Monday, December 12, 2016

~ A Green Christmas ~

      Full disclosure, I wrote this article with the general intent of making some connection between the holiday season’s association with the color green and the virtues of green (as in ‘bio-friendly’) surfboard building practices. I was going to do a little research to figure out the significance of that color to the holidays, probably crack a few puns to relate the two things, and then cleverly shift to my main point of environmentally conscious craftsmanship. It was going to be a jolly ol’ time. Turns out holiday green is only a thing because of some weird nonsensical stuff the Romans and Egyptians used to do with plants in the winter… or something like that.  After a thirty-minute tangent Googling some generally useless information, it seemed best to just skip that whole song and dance and get right to it.

    So anyways, we all know green is good. Surfing is inextricably connected to the world’s system of interconnected ecosystems, and therefore protection and preservation will always be in our best interest. Here at Foam E- Z we laud the efforts of suppliers, manufacturers, and individuals who strive to reduce the impact us board builders unavoidably leave on the environment. It’s our hope that by highlighting these efforts, we can help inspire others to follow suit and find more ways to improve our methods.

      Though these are by no means the only companies we support who are making a positive impact, here are two companies that have recently been making a difference that we are stoked on, as well as a brief guide on ways you can reduce your own individual board building footprint.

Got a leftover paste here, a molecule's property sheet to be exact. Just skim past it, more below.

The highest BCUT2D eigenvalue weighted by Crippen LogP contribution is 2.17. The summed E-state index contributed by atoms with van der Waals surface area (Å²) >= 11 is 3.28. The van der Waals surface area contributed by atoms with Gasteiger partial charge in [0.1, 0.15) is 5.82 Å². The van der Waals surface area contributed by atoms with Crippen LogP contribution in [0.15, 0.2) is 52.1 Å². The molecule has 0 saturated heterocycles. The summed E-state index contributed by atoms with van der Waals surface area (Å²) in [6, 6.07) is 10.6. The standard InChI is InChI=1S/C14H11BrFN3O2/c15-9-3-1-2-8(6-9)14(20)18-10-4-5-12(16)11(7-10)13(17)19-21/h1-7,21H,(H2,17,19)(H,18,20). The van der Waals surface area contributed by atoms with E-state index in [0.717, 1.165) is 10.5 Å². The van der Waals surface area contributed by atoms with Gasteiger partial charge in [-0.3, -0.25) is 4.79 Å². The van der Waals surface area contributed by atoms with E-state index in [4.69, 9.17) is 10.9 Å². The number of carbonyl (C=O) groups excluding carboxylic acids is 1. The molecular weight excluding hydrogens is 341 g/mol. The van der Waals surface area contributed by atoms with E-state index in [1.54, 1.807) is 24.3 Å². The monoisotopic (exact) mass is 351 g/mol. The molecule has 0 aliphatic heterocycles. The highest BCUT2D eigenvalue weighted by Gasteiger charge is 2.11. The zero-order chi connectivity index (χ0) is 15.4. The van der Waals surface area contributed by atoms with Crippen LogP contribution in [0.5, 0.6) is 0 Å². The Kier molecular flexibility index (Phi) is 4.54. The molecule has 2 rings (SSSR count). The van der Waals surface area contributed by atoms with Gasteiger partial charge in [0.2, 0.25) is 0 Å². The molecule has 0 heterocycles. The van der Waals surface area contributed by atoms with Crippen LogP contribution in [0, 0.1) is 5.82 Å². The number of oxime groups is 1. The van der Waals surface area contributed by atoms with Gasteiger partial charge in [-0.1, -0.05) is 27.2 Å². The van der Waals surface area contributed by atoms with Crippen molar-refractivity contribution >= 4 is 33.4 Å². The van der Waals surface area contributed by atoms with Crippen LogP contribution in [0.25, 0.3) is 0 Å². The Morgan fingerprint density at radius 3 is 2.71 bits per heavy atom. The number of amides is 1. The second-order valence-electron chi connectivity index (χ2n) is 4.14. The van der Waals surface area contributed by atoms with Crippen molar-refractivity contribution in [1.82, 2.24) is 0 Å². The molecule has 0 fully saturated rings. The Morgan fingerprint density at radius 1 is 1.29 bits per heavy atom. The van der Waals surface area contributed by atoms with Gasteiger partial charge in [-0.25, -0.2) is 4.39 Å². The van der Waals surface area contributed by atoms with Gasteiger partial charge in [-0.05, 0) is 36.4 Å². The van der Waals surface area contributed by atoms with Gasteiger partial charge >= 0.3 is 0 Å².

- Joey Estrada

U.S. Blanks…Now 100% Solar Made

Recently U.S. Blanks has taken up the charge by converting their Los Angeles based factory to run entirely on solar power. This is the latest move from the surfboard blank mainstay that has made a name for itself by proudly producing their diverse line of 90+ different blank models entirely within the United States, while upholding California’s strict environmental guidelines.

With the installation of their new grid of 680 solar panels to their factory this past month, they will not only be able to run their entire production on the suns energy, they will be producing enough to contribute some back to the grid!


Carbon footprint reduction has influenced every decision made at US Blanks. With our 680 solar panels, our goal is to generate more energy than what is required to fuel our factory and to contribute that energy back to the grid.

-Jeff Holtby, US Blanks


Entropy Resins… The Amazing Sustainable Bio-Epoxy

Entropy Resins aren’t exactly new to the game of the eco-friendly glassing materials. They have spent the better part of the last few years creating and refining alternative epoxy resins that have increased bio content for a reduced carbon footprint. To understand a little more about their resin and what sets them apart, we did a little interview some of its creators here.

FeZ: How, in general, is your resin made that differs from other epoxies to make it more bio friendly?

       Entropy:  So what we do is replace as much petroleum as possible in base raw materials with bio content without sacrificing performance of the resin. We do this by integrating the bio-content in to epoxy molecules that are chemically identical to traditional epoxy. However the bio-content is significant and measurable.